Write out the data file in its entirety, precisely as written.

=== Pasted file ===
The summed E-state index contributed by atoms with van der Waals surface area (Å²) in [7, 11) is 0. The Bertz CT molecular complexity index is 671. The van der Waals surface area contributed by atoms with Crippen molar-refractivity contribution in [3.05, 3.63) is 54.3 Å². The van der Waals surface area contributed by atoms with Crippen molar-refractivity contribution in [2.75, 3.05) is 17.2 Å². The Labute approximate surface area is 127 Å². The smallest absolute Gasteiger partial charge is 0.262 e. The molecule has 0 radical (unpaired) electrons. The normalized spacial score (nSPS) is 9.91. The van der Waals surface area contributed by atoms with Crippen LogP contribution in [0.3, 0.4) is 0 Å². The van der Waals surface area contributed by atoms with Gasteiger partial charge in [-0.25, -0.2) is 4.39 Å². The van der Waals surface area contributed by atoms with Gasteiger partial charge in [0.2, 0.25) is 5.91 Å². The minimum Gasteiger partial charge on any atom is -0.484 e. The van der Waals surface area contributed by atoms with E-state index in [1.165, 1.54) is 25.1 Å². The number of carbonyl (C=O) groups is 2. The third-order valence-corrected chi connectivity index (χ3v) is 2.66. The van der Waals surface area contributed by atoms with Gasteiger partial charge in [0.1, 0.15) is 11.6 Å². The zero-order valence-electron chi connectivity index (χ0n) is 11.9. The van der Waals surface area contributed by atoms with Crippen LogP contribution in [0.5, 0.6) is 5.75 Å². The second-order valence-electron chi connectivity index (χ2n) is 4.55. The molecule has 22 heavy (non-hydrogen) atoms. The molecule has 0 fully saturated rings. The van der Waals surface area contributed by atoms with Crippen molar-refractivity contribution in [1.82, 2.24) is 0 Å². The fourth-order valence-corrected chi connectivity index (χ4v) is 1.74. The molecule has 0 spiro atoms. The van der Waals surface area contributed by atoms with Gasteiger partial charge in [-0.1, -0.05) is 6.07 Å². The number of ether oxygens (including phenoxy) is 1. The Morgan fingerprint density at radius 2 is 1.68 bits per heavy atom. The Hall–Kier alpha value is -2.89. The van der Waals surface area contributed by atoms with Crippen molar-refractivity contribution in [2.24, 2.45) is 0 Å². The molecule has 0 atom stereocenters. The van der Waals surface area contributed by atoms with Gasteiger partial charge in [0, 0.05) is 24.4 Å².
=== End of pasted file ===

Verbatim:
The summed E-state index contributed by atoms with van der Waals surface area (Å²) in [7, 11) is 0. The Bertz CT molecular complexity index is 671. The van der Waals surface area contributed by atoms with Crippen molar-refractivity contribution in [3.05, 3.63) is 54.3 Å². The van der Waals surface area contributed by atoms with Crippen molar-refractivity contribution in [2.75, 3.05) is 17.2 Å². The Labute approximate surface area is 127 Å². The smallest absolute Gasteiger partial charge is 0.262 e. The molecule has 0 radical (unpaired) electrons. The normalized spacial score (nSPS) is 9.91. The van der Waals surface area contributed by atoms with Crippen LogP contribution in [0.3, 0.4) is 0 Å². The van der Waals surface area contributed by atoms with Gasteiger partial charge in [-0.25, -0.2) is 4.39 Å². The van der Waals surface area contributed by atoms with Gasteiger partial charge in [0.2, 0.25) is 5.91 Å². The minimum Gasteiger partial charge on any atom is -0.484 e. The van der Waals surface area contributed by atoms with E-state index in [1.165, 1.54) is 25.1 Å². The number of carbonyl (C=O) groups is 2. The third-order valence-corrected chi connectivity index (χ3v) is 2.66. The van der Waals surface area contributed by atoms with Gasteiger partial charge in [0.1, 0.15) is 11.6 Å². The zero-order valence-electron chi connectivity index (χ0n) is 11.9. The van der Waals surface area contributed by atoms with Crippen LogP contribution in [0.5, 0.6) is 5.75 Å². The second-order valence-electron chi connectivity index (χ2n) is 4.55. The molecule has 22 heavy (non-hydrogen) atoms. The molecule has 0 fully saturated rings. The van der Waals surface area contributed by atoms with Crippen molar-refractivity contribution in [1.82, 2.24) is 0 Å². The fourth-order valence-corrected chi connectivity index (χ4v) is 1.74. The molecule has 0 spiro atoms. The van der Waals surface area contributed by atoms with Gasteiger partial charge in [-0.1, -0.05) is 6.07 Å². The number of ether oxygens (including phenoxy) is 1. The Morgan fingerprint density at radius 2 is 1.68 bits per heavy atom. The Hall–Kier alpha value is -2.89. The van der Waals surface area contributed by atoms with Crippen molar-refractivity contribution in [2.24, 2.45) is 0 Å². The molecule has 0 atom stereocenters. The van der Waals surface area contributed by atoms with Gasteiger partial charge in [0, 0.05) is 24.4 Å².